We began with a simple but large square room with four stately pillars on each corner. It was big enough to fit our three kids inside. Punching out a wall, we added a second room to serve as a place for the family to gather to watch television or play games. I was able to carve out a set of shelves while Sandy scurried to the nearby hardware store for some paint and a few decorations. Soon she was back and we painted both rooms in smart earth tone colors that matched perfectly with the couch and loveseat we found in a nearby garage sale. The new rugs looked nice, but it wasn’t until I put in the vinyl windows that the sandcastle began to really feel like home.

We were so proud of what we had built. The kids convinced me to stay in the sandcastle overnight with them. By the time darkness fell the sandcastle looked great! We put in a little electric heater, powered by a small generator. We had even molded out some beds for the kids to sleep on.

During the night it started to rain and the tide rose enough for the ocean’s waves to buffet against our beautiful new sand-made dwelling.  Soon, the whole thing collapsed.

After all, it was just a sandcastle.

“Therefore everyone who hears these words of mine and puts them into practice is like a wise man who built his house on the rock. The rain came down, the streams rose, and the winds blew and beat against that house; yet it did not fall, because it had its foundation on the rock. But everyone who hears these words of mine and does not put them into practice is like a foolish man who built his house on sand. The rain came down, the streams rose, and the winds blew and beat against that house, and it fell with a great crash.”



What Makes A Movement?


While Christians may contend that the early church was the first, historians would say that the world’s earliest “movement” was the British abolitionist movement beginning in the late 1700s. The most famous movement, of course, was the American Civil Rights Movement propelled by the bravery of Martin Luther King. Other social movements in the last few hundred years have carved out a definition and prototype of what movements usually look like. Examples include women’s rights, peace, civil rights, anti-nuclear and environmental movements.

More recently there has been the feminist movement, pro-choice movement, right-to-life movement, gay rights movement, animal rights movement, alter-globalization movement, and dozens of others. Religious movements have included the holiness movement, latter rain movement, Methodism, word of faith movement, and the like. Some have helped the Kingdom, while others have provided a plethora of divisive religious trappings. Pentecostalism used to be a movement. Some would argue that it still is, but they usually site places that are not North American.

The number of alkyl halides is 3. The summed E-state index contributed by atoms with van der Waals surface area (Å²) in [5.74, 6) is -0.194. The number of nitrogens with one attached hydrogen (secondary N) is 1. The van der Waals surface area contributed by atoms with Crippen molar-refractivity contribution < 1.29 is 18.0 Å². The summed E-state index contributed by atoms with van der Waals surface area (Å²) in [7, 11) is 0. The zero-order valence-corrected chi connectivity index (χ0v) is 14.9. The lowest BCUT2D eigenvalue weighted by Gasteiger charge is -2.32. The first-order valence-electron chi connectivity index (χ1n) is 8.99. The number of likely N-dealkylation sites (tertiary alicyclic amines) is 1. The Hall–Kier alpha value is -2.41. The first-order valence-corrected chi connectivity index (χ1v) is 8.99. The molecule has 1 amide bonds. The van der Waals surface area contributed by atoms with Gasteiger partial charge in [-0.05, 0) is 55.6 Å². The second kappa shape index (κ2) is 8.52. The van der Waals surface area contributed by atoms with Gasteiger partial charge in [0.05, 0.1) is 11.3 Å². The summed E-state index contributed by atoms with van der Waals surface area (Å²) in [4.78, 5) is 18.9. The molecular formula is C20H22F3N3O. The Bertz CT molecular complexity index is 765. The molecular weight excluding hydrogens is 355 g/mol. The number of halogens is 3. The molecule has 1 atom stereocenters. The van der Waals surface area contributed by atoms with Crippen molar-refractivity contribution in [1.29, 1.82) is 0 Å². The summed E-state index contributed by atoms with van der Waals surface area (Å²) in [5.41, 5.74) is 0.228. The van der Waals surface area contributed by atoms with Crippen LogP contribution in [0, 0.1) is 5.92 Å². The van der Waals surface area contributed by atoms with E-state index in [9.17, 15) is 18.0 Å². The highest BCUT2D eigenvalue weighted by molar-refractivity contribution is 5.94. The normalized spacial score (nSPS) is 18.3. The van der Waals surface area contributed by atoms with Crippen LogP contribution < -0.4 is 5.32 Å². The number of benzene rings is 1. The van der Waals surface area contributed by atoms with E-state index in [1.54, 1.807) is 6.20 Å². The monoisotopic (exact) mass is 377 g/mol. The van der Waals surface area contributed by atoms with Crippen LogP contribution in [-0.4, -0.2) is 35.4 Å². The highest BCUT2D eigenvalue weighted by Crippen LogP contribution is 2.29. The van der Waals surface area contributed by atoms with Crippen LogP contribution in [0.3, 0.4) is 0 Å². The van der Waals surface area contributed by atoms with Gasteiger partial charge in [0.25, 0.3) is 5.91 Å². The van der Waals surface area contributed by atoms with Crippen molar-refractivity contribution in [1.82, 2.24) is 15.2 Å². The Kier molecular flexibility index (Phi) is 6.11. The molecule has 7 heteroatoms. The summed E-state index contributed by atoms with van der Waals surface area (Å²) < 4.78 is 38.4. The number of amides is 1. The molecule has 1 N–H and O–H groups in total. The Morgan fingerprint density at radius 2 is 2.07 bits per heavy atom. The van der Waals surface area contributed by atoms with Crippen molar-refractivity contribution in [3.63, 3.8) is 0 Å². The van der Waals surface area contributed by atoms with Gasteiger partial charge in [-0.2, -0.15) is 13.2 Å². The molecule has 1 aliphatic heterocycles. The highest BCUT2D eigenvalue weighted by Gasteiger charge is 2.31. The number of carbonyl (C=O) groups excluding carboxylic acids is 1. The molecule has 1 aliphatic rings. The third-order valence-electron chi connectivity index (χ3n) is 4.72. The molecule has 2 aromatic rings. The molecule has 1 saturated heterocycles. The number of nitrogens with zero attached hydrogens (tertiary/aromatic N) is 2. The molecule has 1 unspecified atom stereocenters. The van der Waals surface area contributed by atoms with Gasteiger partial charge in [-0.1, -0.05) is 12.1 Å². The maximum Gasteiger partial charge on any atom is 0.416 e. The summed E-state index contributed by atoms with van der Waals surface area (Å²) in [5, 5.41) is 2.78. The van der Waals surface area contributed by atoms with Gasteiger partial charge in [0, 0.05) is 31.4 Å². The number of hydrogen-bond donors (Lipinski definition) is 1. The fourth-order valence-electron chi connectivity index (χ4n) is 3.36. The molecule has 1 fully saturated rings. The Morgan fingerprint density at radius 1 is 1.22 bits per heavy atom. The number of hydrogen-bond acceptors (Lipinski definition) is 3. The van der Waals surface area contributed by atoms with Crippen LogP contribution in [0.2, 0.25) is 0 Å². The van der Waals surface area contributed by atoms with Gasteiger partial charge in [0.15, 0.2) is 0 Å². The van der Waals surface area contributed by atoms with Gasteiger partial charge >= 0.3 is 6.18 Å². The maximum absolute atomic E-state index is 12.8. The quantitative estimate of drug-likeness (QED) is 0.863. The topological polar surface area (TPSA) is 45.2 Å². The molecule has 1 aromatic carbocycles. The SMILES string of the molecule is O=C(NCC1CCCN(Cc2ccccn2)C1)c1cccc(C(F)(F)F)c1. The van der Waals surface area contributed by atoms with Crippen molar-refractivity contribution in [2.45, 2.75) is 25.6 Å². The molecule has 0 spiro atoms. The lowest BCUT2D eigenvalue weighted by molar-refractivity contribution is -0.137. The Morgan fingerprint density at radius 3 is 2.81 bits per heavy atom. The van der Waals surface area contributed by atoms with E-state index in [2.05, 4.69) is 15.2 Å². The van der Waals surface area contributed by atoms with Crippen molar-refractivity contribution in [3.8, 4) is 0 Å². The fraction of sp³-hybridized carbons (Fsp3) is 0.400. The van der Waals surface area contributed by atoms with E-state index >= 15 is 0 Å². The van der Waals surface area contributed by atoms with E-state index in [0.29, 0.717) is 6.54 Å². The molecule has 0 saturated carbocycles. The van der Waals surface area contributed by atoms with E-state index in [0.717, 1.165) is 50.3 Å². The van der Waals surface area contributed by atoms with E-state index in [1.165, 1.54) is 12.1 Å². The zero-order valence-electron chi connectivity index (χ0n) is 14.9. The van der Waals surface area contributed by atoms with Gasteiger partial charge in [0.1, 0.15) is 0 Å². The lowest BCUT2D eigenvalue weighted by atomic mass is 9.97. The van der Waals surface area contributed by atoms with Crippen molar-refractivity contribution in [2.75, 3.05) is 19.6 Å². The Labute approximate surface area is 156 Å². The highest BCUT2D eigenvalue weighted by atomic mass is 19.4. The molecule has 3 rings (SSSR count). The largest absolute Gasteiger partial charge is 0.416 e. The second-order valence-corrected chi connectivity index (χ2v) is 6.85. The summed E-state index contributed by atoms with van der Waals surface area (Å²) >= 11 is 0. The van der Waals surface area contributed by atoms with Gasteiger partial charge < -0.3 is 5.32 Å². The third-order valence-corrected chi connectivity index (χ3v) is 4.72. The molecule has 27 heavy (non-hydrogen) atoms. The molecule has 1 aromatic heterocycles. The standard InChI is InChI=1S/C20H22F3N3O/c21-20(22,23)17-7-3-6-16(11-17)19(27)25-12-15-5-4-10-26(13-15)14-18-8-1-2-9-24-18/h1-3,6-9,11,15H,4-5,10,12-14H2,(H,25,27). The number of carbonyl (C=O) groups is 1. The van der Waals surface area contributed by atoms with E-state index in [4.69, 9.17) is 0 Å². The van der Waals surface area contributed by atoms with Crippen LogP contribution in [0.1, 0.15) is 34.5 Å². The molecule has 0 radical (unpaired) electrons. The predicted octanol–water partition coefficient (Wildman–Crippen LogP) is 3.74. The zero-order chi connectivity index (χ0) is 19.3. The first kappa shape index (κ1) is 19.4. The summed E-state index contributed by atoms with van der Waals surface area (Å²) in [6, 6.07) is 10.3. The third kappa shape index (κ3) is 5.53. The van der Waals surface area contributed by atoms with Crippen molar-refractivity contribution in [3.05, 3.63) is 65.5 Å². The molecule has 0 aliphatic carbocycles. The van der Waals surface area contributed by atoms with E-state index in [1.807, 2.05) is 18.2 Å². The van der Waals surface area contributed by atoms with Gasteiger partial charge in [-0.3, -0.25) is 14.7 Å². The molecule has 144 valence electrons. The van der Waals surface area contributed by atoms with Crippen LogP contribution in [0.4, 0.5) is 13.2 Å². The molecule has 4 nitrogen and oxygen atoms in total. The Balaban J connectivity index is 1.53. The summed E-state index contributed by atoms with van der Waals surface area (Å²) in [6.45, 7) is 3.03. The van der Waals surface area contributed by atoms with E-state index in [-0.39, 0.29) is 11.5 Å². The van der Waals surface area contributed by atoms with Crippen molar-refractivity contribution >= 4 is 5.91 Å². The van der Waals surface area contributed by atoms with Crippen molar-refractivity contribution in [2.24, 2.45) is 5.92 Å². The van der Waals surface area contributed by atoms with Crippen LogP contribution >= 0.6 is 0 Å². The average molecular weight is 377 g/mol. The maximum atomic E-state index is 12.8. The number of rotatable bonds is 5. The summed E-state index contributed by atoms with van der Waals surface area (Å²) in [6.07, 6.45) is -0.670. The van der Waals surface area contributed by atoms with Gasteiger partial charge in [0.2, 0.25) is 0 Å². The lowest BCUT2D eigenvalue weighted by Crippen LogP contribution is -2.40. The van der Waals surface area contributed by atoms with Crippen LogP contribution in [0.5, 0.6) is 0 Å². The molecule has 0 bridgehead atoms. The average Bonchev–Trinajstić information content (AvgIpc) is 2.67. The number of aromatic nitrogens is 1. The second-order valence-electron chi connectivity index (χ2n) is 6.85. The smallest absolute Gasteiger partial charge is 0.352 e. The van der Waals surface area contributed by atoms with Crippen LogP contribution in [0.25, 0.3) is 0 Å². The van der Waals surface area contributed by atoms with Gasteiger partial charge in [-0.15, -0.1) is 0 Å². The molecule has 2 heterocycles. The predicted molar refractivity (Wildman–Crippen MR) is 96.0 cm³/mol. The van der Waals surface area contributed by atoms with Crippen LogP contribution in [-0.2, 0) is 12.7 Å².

Pentecostal verbiage almost always uses the word “move.” We want a move of God. What we actually desire is a movement. In Canada, we urgently need a movement – a “move of God” marked by a demonstration of the Spirit’s power for the purpose of seeing unbelievers redeemed. We do not need the robes and garb of pentecostalism unless, in some way, they serve in the effort to reach the lost. After all, the real evidence of the baptism of the Holy Spirit is a transformed missional heart; albeit the initial physical evidence is tongues.

There are a few common characteristics in modern and historical movements. Here are a few:

Movements are not fads.

Movements and fads feel the same while they are happening. The difference can only be discerned by the rearview mirror. A movement produces long-term permanent change—a new normal. A fad is a nifty idea that creates a buzz and musters some excitement but doesn’t acquire enough substance to perpetuate a real change. A movement becomes a force, while a fad becomes a memory. To use post-modern examples, “emergent” and “house church” are fads, ranking up there with Cabbage Patch and Air Jordans. Conversely, “missional” and “the new Pentecostals” has the steam to become a movement. The difference is traction.

Movements are not eternal.

They start. They gain momentum. They are successful. They decline. They die. They are subject to the laws of social inertia. However, in their wake they leave a new status quo or a new norm. Almost all movements become monuments, if not museums. Don’t believe me? Browse the churches in Britain or a roam through Rome. If things don’t change, we too will be selling churches for a dollar, just like our other mainline friends.